Day 26-28 Baddeck, Nova Scotia   1 comment

As we left our Halifax campground heading towards Baddeck, we crossed over tidal area before the tidal bore came in.

Upon entering Cape Breton, we crossed over the Canso Causeway, the deepest causeway in the world at 217 feet, opened in 1955. It took 10 million tons of rock to build.

As soon as we got to the campground, we headed out to the Alexander Graham Bell Museum. He was a remarkable person. It’s amazing the other things you learn about famous people. When we think of Alexander Graham Bell, we think of the inventor of the telephone. But he’s done so many other things with a focus on teaching deaf people to speak. He grew up in a family where speech and hearing were very important. Both his father and grandfather were well-known teachers of speech.

Bell’s lifelong commitment to helping the deaf began with his father, Alexander Melville Bell, whose greatest achievement was a new phonetic alphabet which he called “Visible Speech.” When Alexander Graham Bell tried using his father’s invention to teach the deaf to speak, he was an instant success.

 

Visible Speech was based on Melville Bell’s knowledge of the human organs of speech. He studied the vocal organs when making sounds and assigned to each sound a symbol that represented the corresponding position of the vocal organs, creating the phonetic alphabet.

Below is a photo of Bell with Helen Keller and her teacher, Annie Sullivan. Bell first met Helen Keller when she was a little girl. She later gave Bell credit for her ability to write and speak.

Fascinated by his father’s work, young Alec Bell explored the mechanics of speech. He and his brothers constructed a “voice automation,” a crude replica of the human speech organs. They also taught a dog to speak. By the application of suitable doses of food material, the dog was taught to sit up on his hind legs and growl continuously while Alec manipulated his mouth, and stop growling when he took his hands away. The dog’s repertoire consisted of the vowels “ah” and “oo,” the dipthong “ow,” and the syllables “ma” and “ga.” They then manufactured words and sentences composed of those elements, and the dog’s final linguistic accomplishment consisted in “ow-ah-oo-gamama,” which they passed off as “How are you, grandma?” The fame of the dog spread among their father’s friends and people came from far and near to witness the performance.

In 1875, Bell’s gifted assistant Thomas Watson, accidentally plucked a transmitter reed on Bell’s apparatus. Bell, in another room, heard a sound. Watson had unexpectedly generated an electric current strong enough to activate Bell’s receiver. Bell quickly modified his apparatus which worked. Watson could hear the muffled sound of Bell’s voice. VOILA The telephone was born.

Alexander taught at a school for the deaf and ultimately married one of his students. They had 2 daughters and 10 grandchildren. Their Nova Scotia home can be seen from the museum.

Once a year on their wedding anniversary, the middle of July, their family (there are approximately 100 members now) comes together to their home to raise a toast in their honor.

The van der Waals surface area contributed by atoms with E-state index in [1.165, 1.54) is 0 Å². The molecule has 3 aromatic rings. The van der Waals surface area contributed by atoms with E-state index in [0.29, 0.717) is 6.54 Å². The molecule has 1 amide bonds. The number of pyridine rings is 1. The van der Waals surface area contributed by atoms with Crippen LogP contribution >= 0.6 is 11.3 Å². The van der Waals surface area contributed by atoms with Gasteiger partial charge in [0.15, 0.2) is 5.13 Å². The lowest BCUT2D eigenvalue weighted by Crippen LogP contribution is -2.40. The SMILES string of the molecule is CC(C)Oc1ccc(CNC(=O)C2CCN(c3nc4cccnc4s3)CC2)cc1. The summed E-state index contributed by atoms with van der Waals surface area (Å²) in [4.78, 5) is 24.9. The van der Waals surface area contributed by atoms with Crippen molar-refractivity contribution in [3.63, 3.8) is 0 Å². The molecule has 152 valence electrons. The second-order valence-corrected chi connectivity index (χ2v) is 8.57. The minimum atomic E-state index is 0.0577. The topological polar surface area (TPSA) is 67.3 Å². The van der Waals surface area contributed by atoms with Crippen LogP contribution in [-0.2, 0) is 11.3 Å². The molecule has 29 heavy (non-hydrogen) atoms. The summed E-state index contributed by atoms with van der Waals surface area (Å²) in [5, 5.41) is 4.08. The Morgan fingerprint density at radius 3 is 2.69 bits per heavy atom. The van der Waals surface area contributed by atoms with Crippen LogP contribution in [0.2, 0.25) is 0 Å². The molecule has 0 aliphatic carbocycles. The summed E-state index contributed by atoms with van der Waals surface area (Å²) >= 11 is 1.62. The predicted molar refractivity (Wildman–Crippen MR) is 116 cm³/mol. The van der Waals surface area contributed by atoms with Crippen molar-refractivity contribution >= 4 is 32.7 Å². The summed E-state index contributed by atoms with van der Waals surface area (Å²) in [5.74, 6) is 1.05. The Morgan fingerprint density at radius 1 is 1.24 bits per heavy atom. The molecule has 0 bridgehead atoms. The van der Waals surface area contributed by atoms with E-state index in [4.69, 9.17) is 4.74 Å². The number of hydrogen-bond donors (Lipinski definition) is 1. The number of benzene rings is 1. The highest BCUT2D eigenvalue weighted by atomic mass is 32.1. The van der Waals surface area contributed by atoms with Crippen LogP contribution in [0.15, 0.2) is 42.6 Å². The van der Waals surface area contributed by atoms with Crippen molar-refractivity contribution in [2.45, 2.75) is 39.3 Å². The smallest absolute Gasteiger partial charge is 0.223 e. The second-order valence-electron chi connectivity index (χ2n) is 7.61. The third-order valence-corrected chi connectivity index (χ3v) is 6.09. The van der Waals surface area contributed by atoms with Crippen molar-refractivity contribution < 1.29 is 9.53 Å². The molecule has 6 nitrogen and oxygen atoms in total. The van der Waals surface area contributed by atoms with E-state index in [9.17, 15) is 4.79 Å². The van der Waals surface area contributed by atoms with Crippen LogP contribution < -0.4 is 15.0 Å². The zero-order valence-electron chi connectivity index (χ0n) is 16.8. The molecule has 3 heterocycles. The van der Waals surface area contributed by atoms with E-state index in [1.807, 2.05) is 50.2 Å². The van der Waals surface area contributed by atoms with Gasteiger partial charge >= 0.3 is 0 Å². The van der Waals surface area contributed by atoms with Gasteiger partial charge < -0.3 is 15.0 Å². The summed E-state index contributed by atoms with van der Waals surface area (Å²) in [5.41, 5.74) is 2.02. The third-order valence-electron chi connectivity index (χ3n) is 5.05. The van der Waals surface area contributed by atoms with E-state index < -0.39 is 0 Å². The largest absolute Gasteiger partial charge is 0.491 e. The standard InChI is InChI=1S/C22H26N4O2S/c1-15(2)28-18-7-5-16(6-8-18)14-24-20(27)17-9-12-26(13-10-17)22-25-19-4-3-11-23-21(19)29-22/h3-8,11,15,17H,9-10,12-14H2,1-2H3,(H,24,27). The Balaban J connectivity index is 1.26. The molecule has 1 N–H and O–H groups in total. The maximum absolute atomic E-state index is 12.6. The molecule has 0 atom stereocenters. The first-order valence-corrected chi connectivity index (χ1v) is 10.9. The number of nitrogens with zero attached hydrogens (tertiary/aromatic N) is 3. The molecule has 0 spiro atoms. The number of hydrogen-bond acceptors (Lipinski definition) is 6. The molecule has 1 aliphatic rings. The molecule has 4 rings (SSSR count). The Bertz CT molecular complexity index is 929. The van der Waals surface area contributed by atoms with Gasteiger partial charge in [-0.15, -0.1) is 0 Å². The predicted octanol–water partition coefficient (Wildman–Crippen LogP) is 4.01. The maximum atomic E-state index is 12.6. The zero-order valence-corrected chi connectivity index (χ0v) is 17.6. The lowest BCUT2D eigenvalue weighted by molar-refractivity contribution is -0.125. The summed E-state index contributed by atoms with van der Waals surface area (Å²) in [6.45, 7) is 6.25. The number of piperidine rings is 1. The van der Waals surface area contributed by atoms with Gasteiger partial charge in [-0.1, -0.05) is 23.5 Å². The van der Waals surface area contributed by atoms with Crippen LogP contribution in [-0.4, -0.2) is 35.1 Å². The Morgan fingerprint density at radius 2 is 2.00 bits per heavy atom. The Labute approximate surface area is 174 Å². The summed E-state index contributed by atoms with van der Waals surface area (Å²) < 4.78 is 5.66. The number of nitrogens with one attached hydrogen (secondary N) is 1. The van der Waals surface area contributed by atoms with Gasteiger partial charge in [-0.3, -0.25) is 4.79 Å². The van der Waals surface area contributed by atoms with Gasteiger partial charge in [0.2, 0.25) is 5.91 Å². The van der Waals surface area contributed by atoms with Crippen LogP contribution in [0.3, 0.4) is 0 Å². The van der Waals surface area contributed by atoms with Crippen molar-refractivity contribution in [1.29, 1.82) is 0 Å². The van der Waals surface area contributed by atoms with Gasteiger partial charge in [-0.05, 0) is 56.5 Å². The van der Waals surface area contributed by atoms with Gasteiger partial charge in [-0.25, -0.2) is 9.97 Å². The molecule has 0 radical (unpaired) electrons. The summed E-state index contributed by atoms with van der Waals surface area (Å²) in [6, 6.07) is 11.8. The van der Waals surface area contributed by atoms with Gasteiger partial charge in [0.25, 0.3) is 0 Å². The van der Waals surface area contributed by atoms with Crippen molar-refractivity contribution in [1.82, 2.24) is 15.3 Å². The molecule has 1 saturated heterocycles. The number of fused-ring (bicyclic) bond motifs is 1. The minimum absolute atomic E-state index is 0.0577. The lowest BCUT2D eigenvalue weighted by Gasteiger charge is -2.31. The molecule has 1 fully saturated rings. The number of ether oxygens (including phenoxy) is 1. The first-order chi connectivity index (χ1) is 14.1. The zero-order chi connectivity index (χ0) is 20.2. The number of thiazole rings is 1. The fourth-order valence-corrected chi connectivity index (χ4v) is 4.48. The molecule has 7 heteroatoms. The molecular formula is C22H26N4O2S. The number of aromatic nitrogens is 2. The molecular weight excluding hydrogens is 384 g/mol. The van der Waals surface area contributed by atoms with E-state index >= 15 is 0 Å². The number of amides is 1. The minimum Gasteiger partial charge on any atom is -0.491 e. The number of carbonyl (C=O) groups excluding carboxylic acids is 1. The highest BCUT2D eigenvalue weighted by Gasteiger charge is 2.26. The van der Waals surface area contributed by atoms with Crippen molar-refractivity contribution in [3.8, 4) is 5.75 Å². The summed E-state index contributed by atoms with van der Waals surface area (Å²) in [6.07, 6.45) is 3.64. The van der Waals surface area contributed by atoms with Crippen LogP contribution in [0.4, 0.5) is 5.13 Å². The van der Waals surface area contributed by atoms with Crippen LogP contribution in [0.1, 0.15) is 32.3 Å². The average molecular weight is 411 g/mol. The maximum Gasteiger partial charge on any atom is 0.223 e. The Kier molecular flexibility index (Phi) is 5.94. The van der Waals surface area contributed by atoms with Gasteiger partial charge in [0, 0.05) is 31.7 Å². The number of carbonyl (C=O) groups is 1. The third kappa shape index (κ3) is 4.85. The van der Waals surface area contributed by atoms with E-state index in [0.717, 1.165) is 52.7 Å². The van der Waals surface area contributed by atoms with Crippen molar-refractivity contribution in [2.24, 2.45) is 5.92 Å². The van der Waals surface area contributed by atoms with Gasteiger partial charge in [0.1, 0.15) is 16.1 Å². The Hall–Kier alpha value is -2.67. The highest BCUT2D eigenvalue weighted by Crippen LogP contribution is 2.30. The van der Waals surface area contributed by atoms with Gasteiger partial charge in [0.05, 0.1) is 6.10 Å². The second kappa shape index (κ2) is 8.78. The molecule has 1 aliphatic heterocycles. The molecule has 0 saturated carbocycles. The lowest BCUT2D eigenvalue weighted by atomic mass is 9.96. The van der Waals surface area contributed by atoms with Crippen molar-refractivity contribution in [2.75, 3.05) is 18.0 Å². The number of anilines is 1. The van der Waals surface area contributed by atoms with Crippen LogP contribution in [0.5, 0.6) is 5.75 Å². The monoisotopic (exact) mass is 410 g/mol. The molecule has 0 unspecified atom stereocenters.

Our last day of touring with the group before our departure, was Cabot Trail by bus. We visited the Village of Cheticamp and Celtic Lodge and Cape Breton Highlands National Park.

It was amazing to see a beautiful view on the left side of the bus and fog on the right side.

First stop was the scare crow patch. What an imagination the creator has!

Above, left is a scarecrow with my namesake. Above right is a policeman with patches from all over, including Maryland.

Stopping at Saint Pierre’s church,

our guide gave us a great tour and a few of our guests demonstrated the acoustics by singing for us.

We stopped at Les Trois Pignos, an art museum with the most unusual hook rug pieces.

Marguerite Gallant, 1890-1983, was a native of Chéticamp with a profound love of collecting. As Marguerite’s reputation for collection spread through the community, people brought objects to her rather than let them be thrown away. Thanks to this incurable collector, many valuable artifacts from Chéticamp’s history have been preserved. Check out these photos of her house!

The museum holds the largest collection of pieces by Elizabeth LeFort, born in 1914.

Our tour guide is the 4th cousin to Elizabeth, how lucky are we?

Elizabeth LeFort learned to hook rugs at a very young age. Over the years, she made hundreds of tapestries in a large variety of subjects including pastoral scenes, birds, animals and floral motifs. She was so skillful at reproducing photographs that she began to create portraits in wool.

She’s done Queen Elizabeth II, Pope Pius XII, Jacqueline Kennedy, Prince Charles. Consequently, her art has graced Buckingham Palace, the White House, and Vatican City. Her tapestry of the “Last Supper” is displayed in Vatican City.

She offered to sell her tapestry of the Presidents to the United States Government, but they declined. They obviously didn’t understand what they were turning down, our loss, Canada’s gain. At the height of Elizabeth’s career, she could hook 55 loops each minute, 3,300 loops per hour.

Her largest creation was a rug for a house in Virginia many, many years ago, but Canada’s attempt to locate it has failed.

I never really thought much of hook rugs, but these are extremely beautiful. Every stitch is done with precision.

The drive to North Sydney was as scenic as every day of this trip. Bill and I are so glad that this year we are going to be able to finish the trip. We stopped several time to take photos at the pull offs.

At our last scenic stop before our next campground, we ran into our guest who will be joining our group for our trip over to Newfoundland. What are the chances of that?

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One response to “Day 26-28 Baddeck, Nova Scotia

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